Yellow Pig Youths Speak Out in Prison

Sixteen days after their arrest and remand to Luzira prison, the two youths who staged last month’s yellow-pigs protest at parliament have shared their experience in incarceration.

Norman Tumuhimbise and Robert Mayanja, members of the little-known Jobless Brotherhood, on Wednesday spoke to The Observer from Luzira’s Murchison Bay prison, where they have spent the last two weeks. Clad in the yellow prisoner uniforms, Committal 102 (Tumuhimbise) and Committal 128 (Mayanja) appeared composed as they recounted events surrounding their daring protest.

Their only worry is the magistrate rejecting their bail application when they return to court.

“The magistrate acted strangely [on the day we were remanded] because he was the one who told us that we are entitled to bail and asked if we had sureties,” Mayanja said.

“About 20 shot up, and then surprisingly, the magistrate turned around and remanded us because we had no lawyers in court.”

The duo is expected to reappear before the City Hall magistrate Erias Kakooza today for consideration of their bail application. Tumuhimbise and Mayanja were arrested on June 17 after they beat security and walked into parliament with two piglets doused in yellow paint to protest against corruption in government and youth unemployment.

The message:

They wore white T-shirts with red inscriptions of their protest message, which they now say was a response to President Museveni’s state-of-the-nation address.

Tumuhimbise’s T-shirt, which had the words “the true state of the nation”, listed sums of money spent on what the youths consider unworthy causes.

These are: Shs 36bn spent on construction of parliament’s parking lot, Shs 1bn spent on buying iPads for MPs and Shs 38.6bn for the lawmakers’ vehicles.

Also listed on the T-shirt was Shs 3bn the government reportedly spent on Museveni’s 2011 swearing-in motorcade.

Mayanja’s T-shirt on the other hand had the following message: “We won’t shut up over: Youth desertion, exploitation and unemployment.”

The concluding message was: “Don’t lead us into temptation.”

The T-shirts were confiscated by the police for use as exhibits in court, leaving the youths half-naked throughout the four days they spent in police cells.

Police custody:

While interrogation was done at parliament, in the evening they would be transferred to Kampala Central Police Station (CPS) for night detention.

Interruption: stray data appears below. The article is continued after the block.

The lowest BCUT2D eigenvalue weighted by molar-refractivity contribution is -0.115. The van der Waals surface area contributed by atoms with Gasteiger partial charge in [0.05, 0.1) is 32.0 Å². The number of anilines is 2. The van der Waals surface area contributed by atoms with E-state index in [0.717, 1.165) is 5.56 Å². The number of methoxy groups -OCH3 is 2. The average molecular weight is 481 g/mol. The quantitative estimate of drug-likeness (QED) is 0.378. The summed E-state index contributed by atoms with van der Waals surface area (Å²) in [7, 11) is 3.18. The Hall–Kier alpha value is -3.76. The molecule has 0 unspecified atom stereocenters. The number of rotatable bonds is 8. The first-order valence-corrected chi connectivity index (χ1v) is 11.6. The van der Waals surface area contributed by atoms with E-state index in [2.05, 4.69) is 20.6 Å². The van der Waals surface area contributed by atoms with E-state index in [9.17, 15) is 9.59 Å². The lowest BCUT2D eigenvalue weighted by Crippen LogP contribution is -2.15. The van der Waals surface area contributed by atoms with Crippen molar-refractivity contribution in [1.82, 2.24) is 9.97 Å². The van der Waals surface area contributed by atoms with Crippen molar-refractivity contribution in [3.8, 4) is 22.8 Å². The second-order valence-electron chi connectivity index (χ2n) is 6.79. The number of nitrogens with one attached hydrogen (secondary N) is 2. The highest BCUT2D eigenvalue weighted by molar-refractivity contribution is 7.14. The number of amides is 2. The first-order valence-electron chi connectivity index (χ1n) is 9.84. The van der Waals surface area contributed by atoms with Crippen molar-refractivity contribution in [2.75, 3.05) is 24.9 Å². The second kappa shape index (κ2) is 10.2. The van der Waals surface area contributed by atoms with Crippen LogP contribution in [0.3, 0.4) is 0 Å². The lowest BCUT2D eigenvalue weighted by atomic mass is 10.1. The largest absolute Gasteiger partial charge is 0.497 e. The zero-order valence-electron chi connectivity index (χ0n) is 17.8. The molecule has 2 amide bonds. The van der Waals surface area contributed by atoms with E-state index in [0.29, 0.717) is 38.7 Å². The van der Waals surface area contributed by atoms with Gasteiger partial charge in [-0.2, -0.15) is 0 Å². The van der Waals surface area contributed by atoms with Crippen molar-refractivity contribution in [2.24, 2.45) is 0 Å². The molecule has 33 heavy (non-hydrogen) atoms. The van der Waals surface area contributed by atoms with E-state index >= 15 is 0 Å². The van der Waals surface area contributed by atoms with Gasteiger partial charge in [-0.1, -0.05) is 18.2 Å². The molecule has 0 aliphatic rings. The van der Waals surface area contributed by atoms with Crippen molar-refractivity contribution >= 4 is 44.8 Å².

“There was a lot of confusion at police because the [interrogating] officers seemed not to be in control they were working on overlapping orders given to them on phone,” Mayanja told us.

“At some point there was an officer who moved in and wanted to grab us and take us away, and another one moved in and stopped him.”

While at CPS, the duo received a number of visitors but not all of them were allowed in, Tumuhimbise said. The visitors were mostly politicians and civil society activists with messages of encouragement.

“Interestingly, we have met people from NRM who told us that much as they are in government, they are supportive of our cause,” Tumuhimbise added.

This writer’s interaction with the suspects was closely monitored by a prison warder. Mid-way, a stout man wearing inmates’ uniform came in and stood by, just before the prison warder signaled time up.

“Let’s wait for Friday [in court] and see how it will end, but we are not going back on our campaign,” Mayanja said.

Expensive pigs:

The pigs are due for public auction by the police. The auction had been scheduled for last Monday at the Kireka Special Investigations Unit (SIU) headquarters but it was abruptly called off.

Deputy police spokesperson Polly Namaye was quoted saying that police would communicate another date for the auction. But the owners say they will take on the police if their piglets are sold off.

“We hear the police wants to sell off our pigs they should not be tempted to do so because we bought them expensively and for a purpose,” said Mayanja.”We want our pigs.”

Tumuhimbise jokingly added: “Those are hybrid pigs, a special breed, [except for] those who have ever seen a yellow pig!”

The youths’ protest and subsequent detention has won them the support of civil society groups, some of which are offering free legal services. The Anti-Corruption Coalition Uganda (ACCU) is leading other CSOs, mainly those engaged in the anti-graft Black Monday movement, in this effort.

Thanks to the CSOs, the youths have secured the services of Isaac Ssemakadde Kimaze, the chief executive officer of Legal Brains Trust, among other aocates.

“Their campaign is part of the activism against corruption, so we want to give them moral and professional support [because] we don’t want anything that stifles activism and protests,” Ssemakadde said on Wednesday.

He added: “To protest is not a crime, people should be free to protest as colourfully and as creatively as they can it is their constitutional right.”

Source : The Observer

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